Batch terminals require time to communicate with the host. As a general rule, information can be sent or received from a batch terminal at typically one thousand records per minute. If you want to transfer a very large lookup file of say 60,000 records it will take an hour. Because wireless terminals exchange data little and often this is not a problem.

Wireless terminal applications are usually much simpler. The complex parts are in the host end server application. This is easier to control and upgrade. It’s also easier for the hardware to be replaced whilst retaining the same application.

All mobile computers have some kind of local communication to allow program or firmware upgrades and, for batch terminals, to synchronise data. This will typically be infra red, RS232, USB, RS485, Bluetooth or Ethernet. The same interface must be available on the host computer. Many handhelds offer a communications / charging cradle as an accessory. These often communicate infra red to the handheld so that the physical contact wear associated with electrical connectors is avoided. In our experience this makes a significant difference to the reliability of a handheld based system. RS484 is used where multiple handhelds need to communicate with a host simultaneously.

There’s a whole range of wireless communications to choose from. For personal area networks and local communication, Bluetooth is the dominant standard. For local area networks it’s IEEE802.11b. For wide area networks it’s GSM or GPRS. For more information on each of these take a look at our beginners guide to RF communication. Some mobile computers offer 802.11b, GPRS and Bluetooth in the same unit.

Data integrity
This is especially important for data collection systems using batch data collection terminals. If an unexpected problem occurs and the handheld suffers main battery power loss, many PDTs have a back up battery to retain the data in memory. This can avoid losing hours worth of captured data. Many handhelds also offer a limited amount of flash memory. This is used primarily to protect the software applications and other critical data that does not change regularly. PDAs usually have limited or no battery backup. The main batteries can be left out for only a few minutes before data is lost. That is why they rely heavily on regular data synchronisation to ensure that a duplicate set of up to date data and applications is always available on the host computer.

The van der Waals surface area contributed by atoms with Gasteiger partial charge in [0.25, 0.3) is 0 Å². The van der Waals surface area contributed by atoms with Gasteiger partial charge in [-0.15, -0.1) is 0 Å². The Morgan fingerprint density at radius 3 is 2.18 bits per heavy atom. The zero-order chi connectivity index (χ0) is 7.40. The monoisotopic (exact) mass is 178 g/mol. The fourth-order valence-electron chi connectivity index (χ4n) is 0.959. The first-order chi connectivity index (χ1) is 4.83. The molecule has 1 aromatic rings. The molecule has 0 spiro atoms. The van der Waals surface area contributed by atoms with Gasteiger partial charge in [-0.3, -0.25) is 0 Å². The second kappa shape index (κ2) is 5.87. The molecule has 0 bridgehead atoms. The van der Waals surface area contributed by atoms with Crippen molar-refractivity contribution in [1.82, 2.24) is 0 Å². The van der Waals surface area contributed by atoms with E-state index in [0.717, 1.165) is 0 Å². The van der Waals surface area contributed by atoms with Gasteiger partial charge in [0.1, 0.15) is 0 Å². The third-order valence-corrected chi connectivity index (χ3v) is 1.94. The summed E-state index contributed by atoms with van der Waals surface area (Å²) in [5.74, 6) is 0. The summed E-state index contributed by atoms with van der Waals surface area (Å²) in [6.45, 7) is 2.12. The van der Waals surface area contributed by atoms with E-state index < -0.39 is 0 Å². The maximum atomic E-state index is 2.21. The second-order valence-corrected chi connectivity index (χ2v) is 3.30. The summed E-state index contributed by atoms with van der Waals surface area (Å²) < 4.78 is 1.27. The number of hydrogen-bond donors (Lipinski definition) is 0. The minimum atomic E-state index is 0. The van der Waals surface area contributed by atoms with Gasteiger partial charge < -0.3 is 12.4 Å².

Battery life
Operation time between battery charges or replacements varies considerably between devices. A typical Palm OS PDA can operate for weeks on two AA batteries, but a wireless computer operating at maximum power may only last one or two hours. Each type of peripheral device attached reduces the operation time. The biggest drain on power is wireless communication. A bar code scanner uses significant power when it operates, but very little the rest of the time. If you want to use wireless communication in a business critical application, choose a handheld that is specifically designed for wireless. They have much larger battery capacities and better radio integration. Many PDAs will run off standard AAA or AA sized batteries. Beware the ongoing consumable cost. If it’s a business application in use every day, look for a device that is supplied with a re-chargeable battery pack. Try to avoid devices using NiCAD batteries – if not treated properly their operational life will deteriorate rapidly due to a ‘memory effect’ that builds up if they are not fully charged and discharged each time. Go for NiMH or better some kind of Lithium Ion battery. They have a higher capacity and are more tolerant if irregular charge cycles.

Keyboard